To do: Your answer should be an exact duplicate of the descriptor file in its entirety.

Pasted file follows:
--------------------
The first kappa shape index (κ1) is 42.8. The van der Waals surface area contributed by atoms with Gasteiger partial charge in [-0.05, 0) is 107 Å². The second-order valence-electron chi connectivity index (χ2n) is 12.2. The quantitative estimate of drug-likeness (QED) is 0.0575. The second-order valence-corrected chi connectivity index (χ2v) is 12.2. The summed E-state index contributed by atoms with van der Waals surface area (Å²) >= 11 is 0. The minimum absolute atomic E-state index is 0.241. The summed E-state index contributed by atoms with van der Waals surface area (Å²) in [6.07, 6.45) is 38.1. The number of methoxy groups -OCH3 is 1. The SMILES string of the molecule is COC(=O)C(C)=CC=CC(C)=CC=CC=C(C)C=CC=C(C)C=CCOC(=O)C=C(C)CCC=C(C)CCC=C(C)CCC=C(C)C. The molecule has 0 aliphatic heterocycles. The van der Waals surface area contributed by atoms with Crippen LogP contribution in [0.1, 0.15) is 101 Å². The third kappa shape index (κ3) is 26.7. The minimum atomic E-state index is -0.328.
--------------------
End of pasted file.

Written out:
The first kappa shape index (κ1) is 42.8. The van der Waals surface area contributed by atoms with Gasteiger partial charge in [-0.05, 0) is 107 Å². The second-order valence-electron chi connectivity index (χ2n) is 12.2. The quantitative estimate of drug-likeness (QED) is 0.0575. The second-order valence-corrected chi connectivity index (χ2v) is 12.2. The summed E-state index contributed by atoms with van der Waals surface area (Å²) >= 11 is 0. The minimum absolute atomic E-state index is 0.241. The summed E-state index contributed by atoms with van der Waals surface area (Å²) in [6.07, 6.45) is 38.1. The number of methoxy groups -OCH3 is 1. The SMILES string of the molecule is COC(=O)C(C)=CC=CC(C)=CC=CC=C(C)C=CC=C(C)C=CCOC(=O)C=C(C)CCC=C(C)CCC=C(C)CCC=C(C)C. The molecule has 0 aliphatic heterocycles. The van der Waals surface area contributed by atoms with Crippen LogP contribution in [0.1, 0.15) is 101 Å². The third kappa shape index (κ3) is 26.7. The minimum atomic E-state index is -0.328.